Saturday, 25 January 2014

In what spirit should an Englishman toast Rabbie Burns?

Tonight like many other English men and women the blogger will toast the immortal memory of Robert Burns, the Scottish poet.  This is notwithstanding the imminent referendum on a divorce between the two largest nations of this island.  The English are however of a generous spirit and notwithstanding the insults and resentment of Scottish nationalism, we are big enough to continue to commemorate our shared British heritage.

What further demonstrates this generosity of spirit is that Rabbie Burns himself seems often to have seethed with an anti-English and anti-establishment resentment.  How unlike that other great Scot of letters, Sir Walter Scott!

Notwithstanding that tone of bitterness that one can detect in poems such as “A Man’s a Man for all That”, one cannot deny the sensitivity of spirit that speaks to us in poems such as “To a Mouse” or songs such as “My Luve is like a Red, Red Rose”.  This sensitivity was somewhat betrayed by Burns in his own life of being false to true love in matters of the heart and his own principles when he became an Excise Officer, extracting tax on behalf of an establishment he claimed to despise.  Some might describe him as a man of contradictions, which is perhaps a euphemism for hypocrite.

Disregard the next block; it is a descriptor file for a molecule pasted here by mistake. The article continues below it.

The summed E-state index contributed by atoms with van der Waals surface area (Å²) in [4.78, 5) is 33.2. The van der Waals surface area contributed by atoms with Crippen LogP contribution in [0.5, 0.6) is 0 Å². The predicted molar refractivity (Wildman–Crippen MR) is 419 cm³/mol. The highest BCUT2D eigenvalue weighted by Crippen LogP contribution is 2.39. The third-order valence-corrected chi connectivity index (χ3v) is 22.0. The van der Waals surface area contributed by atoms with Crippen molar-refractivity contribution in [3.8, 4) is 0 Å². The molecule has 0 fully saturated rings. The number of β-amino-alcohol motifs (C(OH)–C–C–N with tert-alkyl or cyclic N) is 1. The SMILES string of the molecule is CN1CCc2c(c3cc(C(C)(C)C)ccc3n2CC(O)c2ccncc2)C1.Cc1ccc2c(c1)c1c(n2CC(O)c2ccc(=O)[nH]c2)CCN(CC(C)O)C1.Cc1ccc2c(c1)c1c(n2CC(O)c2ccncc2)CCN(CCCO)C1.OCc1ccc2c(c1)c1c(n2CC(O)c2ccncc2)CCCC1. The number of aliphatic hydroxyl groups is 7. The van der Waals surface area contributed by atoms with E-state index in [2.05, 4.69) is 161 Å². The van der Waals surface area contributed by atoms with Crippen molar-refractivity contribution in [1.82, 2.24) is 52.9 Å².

Whereas Rabbie Burns seems sometimes to be bitter, Si Walter Scott was able to identify with affection the characteristics of the different cultures of these islands.  Indeed Sir Walter Scott was able to create an affectionate portrait of the different extremes of Scottish culture, from the Highland bandit Rob Roy to the Lowland businessman, Mr Jarvie.  He was also able to feel deep affection for English heritage and culture, as we can see from Ivanhoe.  His characterisations show that he understands both the forces and ideals that drive men as well as their limitations.  We see the limitations of the tribal Highland culture in Rob Roy’s brutal wife and the limitations of nationalism, which turns to fanaticism in the character of Fergus Mac-Ivor.  Whereas Rabbie Burns sometimes seems judgemental in that he holds society to a higher standard than that by which he lived himself, Scott shows an understanding of the frailties of human nature and portrays these faults not with gall, but with sympathy.

It does seem churlish to criticise the immortal memory today and would defeat the point of the argument were I to do so; rather I am arguing that we should show Scott’s sympathy for human nature in toasting a flawed character who probably would have resented us.  Thus, in the generous spirit of that other Scotsman, Sir Walter Scott, let us toast the immortal memory of a great romantic poet who belongs to all of us, English and Scottish – Rabbie Burns!   

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